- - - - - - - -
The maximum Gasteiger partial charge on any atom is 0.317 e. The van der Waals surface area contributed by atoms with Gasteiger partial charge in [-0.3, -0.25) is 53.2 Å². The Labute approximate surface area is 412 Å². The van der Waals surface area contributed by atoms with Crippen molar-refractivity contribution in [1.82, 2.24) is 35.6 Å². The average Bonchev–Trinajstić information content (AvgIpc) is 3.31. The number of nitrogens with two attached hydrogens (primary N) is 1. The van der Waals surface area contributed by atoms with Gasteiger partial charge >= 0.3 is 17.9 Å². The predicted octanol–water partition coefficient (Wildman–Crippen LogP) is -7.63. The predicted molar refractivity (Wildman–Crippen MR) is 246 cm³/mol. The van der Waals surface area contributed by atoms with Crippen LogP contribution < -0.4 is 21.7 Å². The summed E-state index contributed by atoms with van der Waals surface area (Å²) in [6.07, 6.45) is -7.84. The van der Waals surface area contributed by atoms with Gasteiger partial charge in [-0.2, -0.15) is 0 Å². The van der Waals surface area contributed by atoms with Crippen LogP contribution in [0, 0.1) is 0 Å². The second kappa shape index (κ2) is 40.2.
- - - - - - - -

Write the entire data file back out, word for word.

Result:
The maximum Gasteiger partial charge on any atom is 0.317 e. The van der Waals surface area contributed by atoms with Gasteiger partial charge in [-0.3, -0.25) is 53.2 Å². The Labute approximate surface area is 412 Å². The van der Waals surface area contributed by atoms with Crippen molar-refractivity contribution in [1.82, 2.24) is 35.6 Å². The average Bonchev–Trinajstić information content (AvgIpc) is 3.31. The number of nitrogens with two attached hydrogens (primary N) is 1. The van der Waals surface area contributed by atoms with Gasteiger partial charge >= 0.3 is 17.9 Å². The predicted octanol–water partition coefficient (Wildman–Crippen LogP) is -7.63. The predicted molar refractivity (Wildman–Crippen MR) is 246 cm³/mol. The van der Waals surface area contributed by atoms with Crippen LogP contribution < -0.4 is 21.7 Å². The summed E-state index contributed by atoms with van der Waals surface area (Å²) in [6.07, 6.45) is -7.84. The van der Waals surface area contributed by atoms with Gasteiger partial charge in [-0.2, -0.15) is 0 Å². The van der Waals surface area contributed by atoms with Crippen LogP contribution in [0, 0.1) is 0 Å². The second kappa shape index (κ2) is 40.2.